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Discussion on “phenomenological modeling: Present and future”

Smits, Alexander J. and Stull, Roland and Coantic, Michel and Traugott, Stephen and Mathieu, Jean and Shih, Tsan-Hsing and Narasimha, Roddam and Launder, Brian and El Tahry, Sherif and Rodi, Wolfgang and Reynolds, Bill and George, Bill and Roshko, Anatol and Bilger, Bob and Herring, Jack and Speziale, Charles and Nagib, Hassan and Cantwell, Brian and Wyngaard, John and Bradshaw, Peter and Lumley, John (1990) Discussion on “phenomenological modeling: Present and future”. In: Whither Turbulence? Turbulence at the Crossroads : Proceedings of a Workshop Held at Cornell University, Ithaca, NY, March 22–24, 1989. Lecture Notes in Physics. No.357. Springer-Verlag , Berlin, pp. 517-535. ISBN 978-3-540-52535-6.

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This afternoon all of the models that we have heard fall in the same class; namely, local closures. First-order local closure (K-theory or eddy diffusivity) models the momentum fluxes as down-gradient of the mean momentum. The second-order local closure models the third moments as down-gradient of the local second moments, or local mean variables. There is another completely different class of modeling or class of closure, and that is non-local turbulence closure. I mentioned before about the transilient matrix that describes the mixing between different points separated a finite distance in space. One can parameterize this matrix in terms of mean flow state or mean flow instability. When you do that, you can then make forecasts of the mean field in a turbulent flow that takes into account this nonlocal mixing. That has been done. For the ocean, we found results as good as third-order local closure. For the atmosphere, results were as good as second-order local closure. We've used it in three-dimensional weather forecast models covering the whole United States. This is a new concept of non-local closure, which is different from all the other local closures. When would you want to consider using a non-local kind of closure? Well, if any of you are dealing with turbulent flow that has a spectrum of eddy sizes where your greatest energy is in the largest wavelengths, or if you are dealing with turbulent flow that has large structures in it that are causing non-local mixing, then you might want to consider a non-local turbulence closure.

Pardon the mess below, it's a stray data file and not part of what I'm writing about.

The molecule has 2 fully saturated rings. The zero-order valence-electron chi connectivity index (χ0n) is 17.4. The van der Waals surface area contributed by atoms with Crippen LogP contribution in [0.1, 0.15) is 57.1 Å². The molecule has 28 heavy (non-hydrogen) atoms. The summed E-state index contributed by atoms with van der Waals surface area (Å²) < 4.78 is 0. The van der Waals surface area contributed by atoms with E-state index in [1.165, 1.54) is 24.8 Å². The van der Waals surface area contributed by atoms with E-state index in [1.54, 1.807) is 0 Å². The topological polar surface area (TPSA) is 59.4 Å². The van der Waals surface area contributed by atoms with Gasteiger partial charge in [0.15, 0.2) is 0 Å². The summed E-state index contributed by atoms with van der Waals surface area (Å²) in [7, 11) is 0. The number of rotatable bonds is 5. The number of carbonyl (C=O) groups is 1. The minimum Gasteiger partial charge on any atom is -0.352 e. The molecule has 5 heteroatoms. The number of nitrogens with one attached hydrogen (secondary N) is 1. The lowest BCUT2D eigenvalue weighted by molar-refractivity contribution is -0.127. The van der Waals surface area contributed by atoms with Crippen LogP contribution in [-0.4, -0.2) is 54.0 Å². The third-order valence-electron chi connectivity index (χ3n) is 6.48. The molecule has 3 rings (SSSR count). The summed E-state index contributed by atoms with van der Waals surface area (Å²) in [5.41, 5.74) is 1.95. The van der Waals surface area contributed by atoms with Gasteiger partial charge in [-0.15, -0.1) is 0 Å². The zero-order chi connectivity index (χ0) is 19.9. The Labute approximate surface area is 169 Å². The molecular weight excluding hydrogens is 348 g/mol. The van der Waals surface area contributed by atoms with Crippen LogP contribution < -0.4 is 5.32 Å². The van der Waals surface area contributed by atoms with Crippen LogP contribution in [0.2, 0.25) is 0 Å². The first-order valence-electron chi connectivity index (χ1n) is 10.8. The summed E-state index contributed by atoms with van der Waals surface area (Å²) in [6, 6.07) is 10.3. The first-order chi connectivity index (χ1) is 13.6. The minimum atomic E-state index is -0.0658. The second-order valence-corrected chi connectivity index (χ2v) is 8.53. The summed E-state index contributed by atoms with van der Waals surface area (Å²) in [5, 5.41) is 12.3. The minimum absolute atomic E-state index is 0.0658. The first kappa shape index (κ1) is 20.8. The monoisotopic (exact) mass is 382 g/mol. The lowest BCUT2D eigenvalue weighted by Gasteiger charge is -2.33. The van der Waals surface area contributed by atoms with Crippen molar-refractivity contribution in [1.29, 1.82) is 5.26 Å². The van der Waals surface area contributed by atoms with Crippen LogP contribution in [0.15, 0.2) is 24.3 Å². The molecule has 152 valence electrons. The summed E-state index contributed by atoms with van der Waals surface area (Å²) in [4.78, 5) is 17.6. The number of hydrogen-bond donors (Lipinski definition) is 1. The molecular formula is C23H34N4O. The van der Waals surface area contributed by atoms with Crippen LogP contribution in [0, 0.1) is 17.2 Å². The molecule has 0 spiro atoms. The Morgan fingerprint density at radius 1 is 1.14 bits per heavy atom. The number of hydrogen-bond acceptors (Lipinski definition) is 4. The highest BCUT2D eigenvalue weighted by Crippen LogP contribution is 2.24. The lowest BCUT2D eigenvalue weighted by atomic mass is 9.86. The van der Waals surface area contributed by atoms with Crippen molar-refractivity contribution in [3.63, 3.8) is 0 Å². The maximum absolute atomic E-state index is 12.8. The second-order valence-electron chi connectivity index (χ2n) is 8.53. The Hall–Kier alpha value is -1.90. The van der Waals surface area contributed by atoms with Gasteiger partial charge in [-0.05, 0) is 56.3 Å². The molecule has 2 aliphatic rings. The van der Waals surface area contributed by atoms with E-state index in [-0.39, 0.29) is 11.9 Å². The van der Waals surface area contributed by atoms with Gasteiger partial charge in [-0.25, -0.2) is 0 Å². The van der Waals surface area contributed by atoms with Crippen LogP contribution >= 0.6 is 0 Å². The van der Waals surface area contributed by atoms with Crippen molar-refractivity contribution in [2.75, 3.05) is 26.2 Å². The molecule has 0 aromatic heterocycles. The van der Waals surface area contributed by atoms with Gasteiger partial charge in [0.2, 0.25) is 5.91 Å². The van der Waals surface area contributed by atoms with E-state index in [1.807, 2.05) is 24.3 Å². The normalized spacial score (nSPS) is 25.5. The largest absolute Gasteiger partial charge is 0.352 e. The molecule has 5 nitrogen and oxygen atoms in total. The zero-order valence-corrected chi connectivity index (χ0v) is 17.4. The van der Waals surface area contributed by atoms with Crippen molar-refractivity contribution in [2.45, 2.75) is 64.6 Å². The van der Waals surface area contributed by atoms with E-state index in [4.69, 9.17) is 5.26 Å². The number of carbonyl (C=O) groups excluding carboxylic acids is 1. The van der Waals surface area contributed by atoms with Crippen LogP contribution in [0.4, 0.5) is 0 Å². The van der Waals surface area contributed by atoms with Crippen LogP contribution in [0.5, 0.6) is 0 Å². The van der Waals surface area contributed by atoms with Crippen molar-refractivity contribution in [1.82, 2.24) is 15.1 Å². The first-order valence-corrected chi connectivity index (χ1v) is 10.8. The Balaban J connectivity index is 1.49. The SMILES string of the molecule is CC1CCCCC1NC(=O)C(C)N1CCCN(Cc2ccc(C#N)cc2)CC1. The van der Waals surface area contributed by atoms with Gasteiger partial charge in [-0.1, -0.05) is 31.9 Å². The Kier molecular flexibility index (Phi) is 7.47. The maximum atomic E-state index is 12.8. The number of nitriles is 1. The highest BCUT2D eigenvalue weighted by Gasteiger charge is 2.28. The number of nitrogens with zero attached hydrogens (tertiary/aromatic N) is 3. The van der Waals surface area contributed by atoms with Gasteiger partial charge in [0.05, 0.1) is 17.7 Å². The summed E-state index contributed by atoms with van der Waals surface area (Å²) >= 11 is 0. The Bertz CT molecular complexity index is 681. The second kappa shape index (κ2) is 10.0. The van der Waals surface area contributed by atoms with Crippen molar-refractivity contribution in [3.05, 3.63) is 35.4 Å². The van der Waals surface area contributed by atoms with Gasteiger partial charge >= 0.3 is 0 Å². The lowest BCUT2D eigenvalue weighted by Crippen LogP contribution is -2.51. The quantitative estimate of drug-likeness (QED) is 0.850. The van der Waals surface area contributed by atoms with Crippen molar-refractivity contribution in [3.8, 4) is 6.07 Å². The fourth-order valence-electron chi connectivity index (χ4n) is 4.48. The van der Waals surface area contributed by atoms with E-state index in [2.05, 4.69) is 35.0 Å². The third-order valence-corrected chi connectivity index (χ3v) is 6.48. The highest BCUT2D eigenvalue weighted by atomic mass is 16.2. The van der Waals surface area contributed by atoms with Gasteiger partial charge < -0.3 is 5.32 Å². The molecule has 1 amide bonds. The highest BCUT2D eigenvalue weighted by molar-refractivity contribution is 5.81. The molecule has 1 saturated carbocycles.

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Additional Information:© 1990 Springer.
Series Name:Lecture Notes in Physics
Issue or Number:357
Record Number:CaltechAUTHORS:20141201-142720632
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ID Code:52241
Deposited By: George Porter
Deposited On:01 Dec 2014 22:49
Last Modified:10 Nov 2021 19:23

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